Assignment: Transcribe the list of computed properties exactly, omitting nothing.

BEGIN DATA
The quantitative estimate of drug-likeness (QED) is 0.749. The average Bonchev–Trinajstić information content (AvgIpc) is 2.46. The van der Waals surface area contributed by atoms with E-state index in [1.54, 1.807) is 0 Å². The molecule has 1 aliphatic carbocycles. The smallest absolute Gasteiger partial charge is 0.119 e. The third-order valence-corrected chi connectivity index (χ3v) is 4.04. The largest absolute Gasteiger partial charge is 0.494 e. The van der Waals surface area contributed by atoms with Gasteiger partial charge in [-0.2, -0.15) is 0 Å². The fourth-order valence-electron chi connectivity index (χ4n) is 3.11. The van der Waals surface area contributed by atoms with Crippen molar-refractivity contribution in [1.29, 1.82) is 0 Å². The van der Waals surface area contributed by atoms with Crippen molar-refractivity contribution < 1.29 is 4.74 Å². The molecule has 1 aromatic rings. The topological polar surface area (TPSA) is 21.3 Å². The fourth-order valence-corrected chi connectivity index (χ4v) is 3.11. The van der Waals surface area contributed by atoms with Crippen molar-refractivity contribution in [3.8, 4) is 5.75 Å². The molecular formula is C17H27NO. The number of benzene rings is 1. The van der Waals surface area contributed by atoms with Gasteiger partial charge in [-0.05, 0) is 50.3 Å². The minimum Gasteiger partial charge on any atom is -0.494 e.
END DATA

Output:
The quantitative estimate of drug-likeness (QED) is 0.749. The average Bonchev–Trinajstić information content (AvgIpc) is 2.46. The van der Waals surface area contributed by atoms with E-state index in [1.54, 1.807) is 0 Å². The molecule has 1 aliphatic carbocycles. The smallest absolute Gasteiger partial charge is 0.119 e. The third-order valence-corrected chi connectivity index (χ3v) is 4.04. The largest absolute Gasteiger partial charge is 0.494 e. The van der Waals surface area contributed by atoms with Gasteiger partial charge in [-0.2, -0.15) is 0 Å². The fourth-order valence-electron chi connectivity index (χ4n) is 3.11. The van der Waals surface area contributed by atoms with Crippen molar-refractivity contribution in [1.29, 1.82) is 0 Å². The van der Waals surface area contributed by atoms with Crippen molar-refractivity contribution < 1.29 is 4.74 Å². The molecule has 1 aromatic rings. The topological polar surface area (TPSA) is 21.3 Å². The fourth-order valence-corrected chi connectivity index (χ4v) is 3.11. The van der Waals surface area contributed by atoms with Crippen molar-refractivity contribution in [3.8, 4) is 5.75 Å². The molecular formula is C17H27NO. The number of benzene rings is 1. The van der Waals surface area contributed by atoms with Gasteiger partial charge in [-0.05, 0) is 50.3 Å². The minimum Gasteiger partial charge on any atom is -0.494 e.